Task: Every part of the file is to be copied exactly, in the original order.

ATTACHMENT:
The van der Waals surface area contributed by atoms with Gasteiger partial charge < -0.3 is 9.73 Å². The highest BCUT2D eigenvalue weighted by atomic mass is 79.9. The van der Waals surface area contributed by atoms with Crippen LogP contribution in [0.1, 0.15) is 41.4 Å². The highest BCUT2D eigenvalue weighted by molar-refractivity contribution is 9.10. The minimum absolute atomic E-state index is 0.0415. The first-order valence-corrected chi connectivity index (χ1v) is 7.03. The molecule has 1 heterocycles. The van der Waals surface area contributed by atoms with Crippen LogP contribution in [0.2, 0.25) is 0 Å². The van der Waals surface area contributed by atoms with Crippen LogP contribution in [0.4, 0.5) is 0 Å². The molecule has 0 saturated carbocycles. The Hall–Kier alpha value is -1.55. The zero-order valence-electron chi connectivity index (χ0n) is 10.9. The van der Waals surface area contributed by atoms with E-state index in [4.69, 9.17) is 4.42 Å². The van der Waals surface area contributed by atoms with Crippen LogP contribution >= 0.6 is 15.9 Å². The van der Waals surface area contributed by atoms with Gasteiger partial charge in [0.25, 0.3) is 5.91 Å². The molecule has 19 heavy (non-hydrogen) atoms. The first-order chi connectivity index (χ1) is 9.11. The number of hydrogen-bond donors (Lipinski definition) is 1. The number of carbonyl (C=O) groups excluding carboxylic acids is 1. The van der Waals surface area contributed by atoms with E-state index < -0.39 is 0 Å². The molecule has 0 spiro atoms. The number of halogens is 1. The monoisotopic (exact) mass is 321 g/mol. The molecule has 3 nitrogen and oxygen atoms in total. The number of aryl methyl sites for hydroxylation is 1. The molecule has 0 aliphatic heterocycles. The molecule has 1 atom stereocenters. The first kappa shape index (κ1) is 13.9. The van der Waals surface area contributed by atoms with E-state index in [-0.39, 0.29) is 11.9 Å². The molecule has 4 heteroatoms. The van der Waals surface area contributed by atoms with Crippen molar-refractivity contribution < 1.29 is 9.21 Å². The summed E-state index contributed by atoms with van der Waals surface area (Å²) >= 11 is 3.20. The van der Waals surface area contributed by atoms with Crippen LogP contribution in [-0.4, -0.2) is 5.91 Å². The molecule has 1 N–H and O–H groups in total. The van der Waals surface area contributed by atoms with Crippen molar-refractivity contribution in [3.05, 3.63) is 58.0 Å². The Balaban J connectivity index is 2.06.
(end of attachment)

The van der Waals surface area contributed by atoms with Gasteiger partial charge < -0.3 is 9.73 Å². The highest BCUT2D eigenvalue weighted by atomic mass is 79.9. The van der Waals surface area contributed by atoms with Crippen LogP contribution in [0.1, 0.15) is 41.4 Å². The highest BCUT2D eigenvalue weighted by molar-refractivity contribution is 9.10. The minimum absolute atomic E-state index is 0.0415. The first-order valence-corrected chi connectivity index (χ1v) is 7.03. The molecule has 1 heterocycles. The van der Waals surface area contributed by atoms with Crippen LogP contribution in [0.2, 0.25) is 0 Å². The van der Waals surface area contributed by atoms with Crippen LogP contribution in [0.4, 0.5) is 0 Å². The molecule has 0 saturated carbocycles. The Hall–Kier alpha value is -1.55. The zero-order valence-electron chi connectivity index (χ0n) is 10.9. The van der Waals surface area contributed by atoms with E-state index in [4.69, 9.17) is 4.42 Å². The van der Waals surface area contributed by atoms with Crippen LogP contribution >= 0.6 is 15.9 Å². The van der Waals surface area contributed by atoms with Gasteiger partial charge in [0.25, 0.3) is 5.91 Å². The molecule has 19 heavy (non-hydrogen) atoms. The first-order chi connectivity index (χ1) is 9.11. The number of hydrogen-bond donors (Lipinski definition) is 1. The number of carbonyl (C=O) groups excluding carboxylic acids is 1. The van der Waals surface area contributed by atoms with E-state index < -0.39 is 0 Å². The molecule has 0 spiro atoms. The number of halogens is 1. The monoisotopic (exact) mass is 321 g/mol. The molecule has 3 nitrogen and oxygen atoms in total. The number of aryl methyl sites for hydroxylation is 1. The molecule has 0 aliphatic heterocycles. The molecule has 1 atom stereocenters. The first kappa shape index (κ1) is 13.9. The van der Waals surface area contributed by atoms with E-state index in [-0.39, 0.29) is 11.9 Å². The molecule has 4 heteroatoms. The van der Waals surface area contributed by atoms with Crippen molar-refractivity contribution < 1.29 is 9.21 Å². The summed E-state index contributed by atoms with van der Waals surface area (Å²) >= 11 is 3.20. The van der Waals surface area contributed by atoms with Crippen LogP contribution in [-0.4, -0.2) is 5.91 Å². The molecule has 1 N–H and O–H groups in total. The van der Waals surface area contributed by atoms with Crippen molar-refractivity contribution in [3.05, 3.63) is 58.0 Å². The Balaban J connectivity index is 2.06.